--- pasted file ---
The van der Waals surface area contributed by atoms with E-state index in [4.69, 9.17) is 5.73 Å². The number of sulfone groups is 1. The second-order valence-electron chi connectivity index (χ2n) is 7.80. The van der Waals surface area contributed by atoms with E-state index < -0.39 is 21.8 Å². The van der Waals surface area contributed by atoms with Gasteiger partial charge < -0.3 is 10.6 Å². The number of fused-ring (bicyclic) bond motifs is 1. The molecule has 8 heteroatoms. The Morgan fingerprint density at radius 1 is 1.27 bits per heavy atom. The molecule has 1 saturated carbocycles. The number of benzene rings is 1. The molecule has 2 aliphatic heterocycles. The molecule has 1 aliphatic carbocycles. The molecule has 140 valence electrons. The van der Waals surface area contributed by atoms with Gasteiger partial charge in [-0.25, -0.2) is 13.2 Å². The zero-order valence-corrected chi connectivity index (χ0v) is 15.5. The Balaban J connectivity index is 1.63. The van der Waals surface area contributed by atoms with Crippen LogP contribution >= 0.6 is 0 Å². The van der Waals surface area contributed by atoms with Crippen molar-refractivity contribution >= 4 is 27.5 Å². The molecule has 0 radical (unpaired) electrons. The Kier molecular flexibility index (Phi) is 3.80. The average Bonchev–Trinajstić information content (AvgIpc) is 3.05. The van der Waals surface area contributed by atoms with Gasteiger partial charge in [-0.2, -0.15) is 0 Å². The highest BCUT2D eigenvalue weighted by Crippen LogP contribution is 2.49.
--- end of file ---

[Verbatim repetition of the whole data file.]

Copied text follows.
The van der Waals surface area contributed by atoms with E-state index in [4.69, 9.17) is 5.73 Å². The number of sulfone groups is 1. The second-order valence-electron chi connectivity index (χ2n) is 7.80. The van der Waals surface area contributed by atoms with E-state index < -0.39 is 21.8 Å². The van der Waals surface area contributed by atoms with Gasteiger partial charge < -0.3 is 10.6 Å². The number of fused-ring (bicyclic) bond motifs is 1. The molecule has 8 heteroatoms. The Morgan fingerprint density at radius 1 is 1.27 bits per heavy atom. The molecule has 1 saturated carbocycles. The number of benzene rings is 1. The molecule has 2 aliphatic heterocycles. The molecule has 1 aliphatic carbocycles. The molecule has 140 valence electrons. The van der Waals surface area contributed by atoms with Gasteiger partial charge in [-0.25, -0.2) is 13.2 Å². The zero-order valence-corrected chi connectivity index (χ0v) is 15.5. The Balaban J connectivity index is 1.63. The van der Waals surface area contributed by atoms with Crippen LogP contribution >= 0.6 is 0 Å². The van der Waals surface area contributed by atoms with Crippen molar-refractivity contribution >= 4 is 27.5 Å². The molecule has 0 radical (unpaired) electrons. The Kier molecular flexibility index (Phi) is 3.80. The average Bonchev–Trinajstić information content (AvgIpc) is 3.05. The van der Waals surface area contributed by atoms with Gasteiger partial charge in [-0.2, -0.15) is 0 Å². The highest BCUT2D eigenvalue weighted by Crippen LogP contribution is 2.49.